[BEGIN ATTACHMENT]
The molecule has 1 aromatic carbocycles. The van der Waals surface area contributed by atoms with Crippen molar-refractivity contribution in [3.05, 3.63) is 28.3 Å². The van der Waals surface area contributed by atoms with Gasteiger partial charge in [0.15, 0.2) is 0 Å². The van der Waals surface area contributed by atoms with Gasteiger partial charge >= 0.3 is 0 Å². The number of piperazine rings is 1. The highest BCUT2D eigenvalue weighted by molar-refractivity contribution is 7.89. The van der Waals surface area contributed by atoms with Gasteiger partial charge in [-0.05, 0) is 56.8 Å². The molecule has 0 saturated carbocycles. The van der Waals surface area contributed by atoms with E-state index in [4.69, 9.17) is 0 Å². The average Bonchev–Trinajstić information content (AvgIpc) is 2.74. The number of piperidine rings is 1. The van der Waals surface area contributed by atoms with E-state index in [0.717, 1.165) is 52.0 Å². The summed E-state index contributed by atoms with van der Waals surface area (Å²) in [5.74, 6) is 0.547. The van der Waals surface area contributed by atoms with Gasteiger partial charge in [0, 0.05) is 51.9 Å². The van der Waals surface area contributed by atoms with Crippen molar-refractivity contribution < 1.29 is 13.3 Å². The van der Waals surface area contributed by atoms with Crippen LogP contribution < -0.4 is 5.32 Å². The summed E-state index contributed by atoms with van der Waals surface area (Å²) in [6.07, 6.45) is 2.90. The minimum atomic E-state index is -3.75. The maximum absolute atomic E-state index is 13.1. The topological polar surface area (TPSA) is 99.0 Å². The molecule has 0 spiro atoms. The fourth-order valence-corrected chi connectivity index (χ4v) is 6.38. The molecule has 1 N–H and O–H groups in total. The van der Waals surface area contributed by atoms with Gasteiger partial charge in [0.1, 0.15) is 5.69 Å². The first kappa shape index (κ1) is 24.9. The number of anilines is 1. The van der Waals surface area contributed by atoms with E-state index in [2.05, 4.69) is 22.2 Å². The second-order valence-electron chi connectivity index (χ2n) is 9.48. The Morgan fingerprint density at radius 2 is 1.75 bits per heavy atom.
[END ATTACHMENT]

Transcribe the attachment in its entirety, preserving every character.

The molecule has 1 aromatic carbocycles. The van der Waals surface area contributed by atoms with Crippen molar-refractivity contribution in [3.05, 3.63) is 28.3 Å². The van der Waals surface area contributed by atoms with Gasteiger partial charge in [0.15, 0.2) is 0 Å². The van der Waals surface area contributed by atoms with Gasteiger partial charge >= 0.3 is 0 Å². The number of piperazine rings is 1. The highest BCUT2D eigenvalue weighted by molar-refractivity contribution is 7.89. The van der Waals surface area contributed by atoms with Gasteiger partial charge in [-0.05, 0) is 56.8 Å². The molecule has 0 saturated carbocycles. The van der Waals surface area contributed by atoms with E-state index in [4.69, 9.17) is 0 Å². The average Bonchev–Trinajstić information content (AvgIpc) is 2.74. The number of piperidine rings is 1. The van der Waals surface area contributed by atoms with E-state index in [0.717, 1.165) is 52.0 Å². The summed E-state index contributed by atoms with van der Waals surface area (Å²) in [5.74, 6) is 0.547. The van der Waals surface area contributed by atoms with Gasteiger partial charge in [0, 0.05) is 51.9 Å². The van der Waals surface area contributed by atoms with Crippen molar-refractivity contribution < 1.29 is 13.3 Å². The van der Waals surface area contributed by atoms with Crippen LogP contribution < -0.4 is 5.32 Å². The summed E-state index contributed by atoms with van der Waals surface area (Å²) in [6.07, 6.45) is 2.90. The minimum atomic E-state index is -3.75. The maximum absolute atomic E-state index is 13.1. The topological polar surface area (TPSA) is 99.0 Å². The molecule has 0 spiro atoms. The fourth-order valence-corrected chi connectivity index (χ4v) is 6.38. The molecule has 1 N–H and O–H groups in total. The van der Waals surface area contributed by atoms with Gasteiger partial charge in [0.1, 0.15) is 5.69 Å². The first kappa shape index (κ1) is 24.9. The number of anilines is 1. The van der Waals surface area contributed by atoms with E-state index in [2.05, 4.69) is 22.2 Å². The second-order valence-electron chi connectivity index (χ2n) is 9.48. The Morgan fingerprint density at radius 2 is 1.75 bits per heavy atom.